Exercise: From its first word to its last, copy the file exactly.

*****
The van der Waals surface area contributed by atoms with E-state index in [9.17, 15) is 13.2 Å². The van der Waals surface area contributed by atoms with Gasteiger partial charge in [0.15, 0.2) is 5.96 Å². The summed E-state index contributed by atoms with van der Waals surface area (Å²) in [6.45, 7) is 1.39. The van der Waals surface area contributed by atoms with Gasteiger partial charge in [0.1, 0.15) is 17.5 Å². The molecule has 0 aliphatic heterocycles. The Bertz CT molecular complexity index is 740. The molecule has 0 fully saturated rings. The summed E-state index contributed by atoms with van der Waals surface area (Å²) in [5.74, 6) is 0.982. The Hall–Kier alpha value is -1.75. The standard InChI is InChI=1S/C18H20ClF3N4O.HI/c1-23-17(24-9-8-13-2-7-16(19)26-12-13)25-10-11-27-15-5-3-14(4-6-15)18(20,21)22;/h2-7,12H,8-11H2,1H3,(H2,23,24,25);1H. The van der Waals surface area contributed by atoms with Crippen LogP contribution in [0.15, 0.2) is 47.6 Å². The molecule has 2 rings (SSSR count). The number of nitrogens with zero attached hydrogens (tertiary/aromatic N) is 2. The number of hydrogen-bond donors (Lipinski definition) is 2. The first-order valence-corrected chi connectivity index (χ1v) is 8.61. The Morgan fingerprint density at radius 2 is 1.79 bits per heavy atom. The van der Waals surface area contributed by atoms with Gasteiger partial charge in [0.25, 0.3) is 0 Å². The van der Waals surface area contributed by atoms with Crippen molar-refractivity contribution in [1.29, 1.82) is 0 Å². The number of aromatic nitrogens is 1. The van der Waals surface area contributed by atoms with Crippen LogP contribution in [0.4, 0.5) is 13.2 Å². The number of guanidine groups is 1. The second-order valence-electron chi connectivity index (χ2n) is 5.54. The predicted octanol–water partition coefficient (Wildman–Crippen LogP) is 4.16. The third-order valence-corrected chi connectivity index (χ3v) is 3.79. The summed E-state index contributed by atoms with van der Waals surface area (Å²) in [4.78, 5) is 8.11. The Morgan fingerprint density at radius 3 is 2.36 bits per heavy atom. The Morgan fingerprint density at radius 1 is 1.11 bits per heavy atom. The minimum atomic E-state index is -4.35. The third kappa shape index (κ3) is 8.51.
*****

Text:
The van der Waals surface area contributed by atoms with E-state index in [9.17, 15) is 13.2 Å². The van der Waals surface area contributed by atoms with Gasteiger partial charge in [0.15, 0.2) is 5.96 Å². The summed E-state index contributed by atoms with van der Waals surface area (Å²) in [6.45, 7) is 1.39. The van der Waals surface area contributed by atoms with Gasteiger partial charge in [0.1, 0.15) is 17.5 Å². The molecule has 0 aliphatic heterocycles. The Bertz CT molecular complexity index is 740. The molecule has 0 fully saturated rings. The summed E-state index contributed by atoms with van der Waals surface area (Å²) in [5.74, 6) is 0.982. The Hall–Kier alpha value is -1.75. The standard InChI is InChI=1S/C18H20ClF3N4O.HI/c1-23-17(24-9-8-13-2-7-16(19)26-12-13)25-10-11-27-15-5-3-14(4-6-15)18(20,21)22;/h2-7,12H,8-11H2,1H3,(H2,23,24,25);1H. The van der Waals surface area contributed by atoms with Crippen LogP contribution in [0.15, 0.2) is 47.6 Å². The molecule has 2 rings (SSSR count). The number of nitrogens with zero attached hydrogens (tertiary/aromatic N) is 2. The number of hydrogen-bond donors (Lipinski definition) is 2. The first-order valence-corrected chi connectivity index (χ1v) is 8.61. The Morgan fingerprint density at radius 2 is 1.79 bits per heavy atom. The van der Waals surface area contributed by atoms with Gasteiger partial charge in [0.25, 0.3) is 0 Å². The van der Waals surface area contributed by atoms with Crippen molar-refractivity contribution in [1.29, 1.82) is 0 Å². The number of aromatic nitrogens is 1. The van der Waals surface area contributed by atoms with Crippen LogP contribution in [0.4, 0.5) is 13.2 Å². The number of guanidine groups is 1. The second-order valence-electron chi connectivity index (χ2n) is 5.54. The predicted octanol–water partition coefficient (Wildman–Crippen LogP) is 4.16. The third-order valence-corrected chi connectivity index (χ3v) is 3.79. The summed E-state index contributed by atoms with van der Waals surface area (Å²) in [4.78, 5) is 8.11. The Morgan fingerprint density at radius 3 is 2.36 bits per heavy atom. The Morgan fingerprint density at radius 1 is 1.11 bits per heavy atom. The minimum atomic E-state index is -4.35. The third kappa shape index (κ3) is 8.51.